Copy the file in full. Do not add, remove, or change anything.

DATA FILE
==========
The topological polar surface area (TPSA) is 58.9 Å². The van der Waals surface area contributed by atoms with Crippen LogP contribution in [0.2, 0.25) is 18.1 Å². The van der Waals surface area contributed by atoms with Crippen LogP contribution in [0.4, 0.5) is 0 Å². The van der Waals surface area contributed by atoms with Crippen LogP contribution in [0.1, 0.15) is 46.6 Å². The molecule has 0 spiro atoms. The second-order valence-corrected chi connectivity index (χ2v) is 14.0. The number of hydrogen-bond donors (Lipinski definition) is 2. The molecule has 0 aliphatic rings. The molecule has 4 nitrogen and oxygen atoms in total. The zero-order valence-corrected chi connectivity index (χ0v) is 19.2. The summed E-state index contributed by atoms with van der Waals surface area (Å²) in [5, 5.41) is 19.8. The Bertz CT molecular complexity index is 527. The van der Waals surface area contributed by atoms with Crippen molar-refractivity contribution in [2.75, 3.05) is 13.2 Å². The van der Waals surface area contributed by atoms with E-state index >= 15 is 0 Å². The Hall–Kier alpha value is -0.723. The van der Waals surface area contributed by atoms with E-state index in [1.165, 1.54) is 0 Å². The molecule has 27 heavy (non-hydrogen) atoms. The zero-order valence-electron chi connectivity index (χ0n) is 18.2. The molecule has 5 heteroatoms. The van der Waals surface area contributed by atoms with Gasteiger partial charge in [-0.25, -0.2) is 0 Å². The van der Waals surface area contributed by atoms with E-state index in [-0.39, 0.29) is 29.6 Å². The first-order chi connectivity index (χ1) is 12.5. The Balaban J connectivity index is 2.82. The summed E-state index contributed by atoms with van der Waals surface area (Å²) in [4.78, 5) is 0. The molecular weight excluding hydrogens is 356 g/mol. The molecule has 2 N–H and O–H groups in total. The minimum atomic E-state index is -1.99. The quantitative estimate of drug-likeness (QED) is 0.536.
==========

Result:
The topological polar surface area (TPSA) is 58.9 Å². The van der Waals surface area contributed by atoms with Crippen LogP contribution in [0.2, 0.25) is 18.1 Å². The van der Waals surface area contributed by atoms with Crippen LogP contribution in [0.4, 0.5) is 0 Å². The van der Waals surface area contributed by atoms with Crippen LogP contribution in [0.1, 0.15) is 46.6 Å². The molecule has 0 spiro atoms. The second-order valence-corrected chi connectivity index (χ2v) is 14.0. The number of hydrogen-bond donors (Lipinski definition) is 2. The molecule has 0 aliphatic rings. The molecule has 4 nitrogen and oxygen atoms in total. The zero-order valence-corrected chi connectivity index (χ0v) is 19.2. The summed E-state index contributed by atoms with van der Waals surface area (Å²) in [5, 5.41) is 19.8. The Bertz CT molecular complexity index is 527. The van der Waals surface area contributed by atoms with Crippen molar-refractivity contribution in [2.75, 3.05) is 13.2 Å². The van der Waals surface area contributed by atoms with E-state index >= 15 is 0 Å². The Hall–Kier alpha value is -0.723. The van der Waals surface area contributed by atoms with E-state index in [1.165, 1.54) is 0 Å². The molecule has 27 heavy (non-hydrogen) atoms. The zero-order valence-electron chi connectivity index (χ0n) is 18.2. The molecule has 5 heteroatoms. The van der Waals surface area contributed by atoms with Gasteiger partial charge in [-0.25, -0.2) is 0 Å². The van der Waals surface area contributed by atoms with E-state index in [-0.39, 0.29) is 29.6 Å². The first-order chi connectivity index (χ1) is 12.5. The Balaban J connectivity index is 2.82. The summed E-state index contributed by atoms with van der Waals surface area (Å²) in [4.78, 5) is 0. The molecular weight excluding hydrogens is 356 g/mol. The molecule has 2 N–H and O–H groups in total. The minimum atomic E-state index is -1.99. The quantitative estimate of drug-likeness (QED) is 0.536.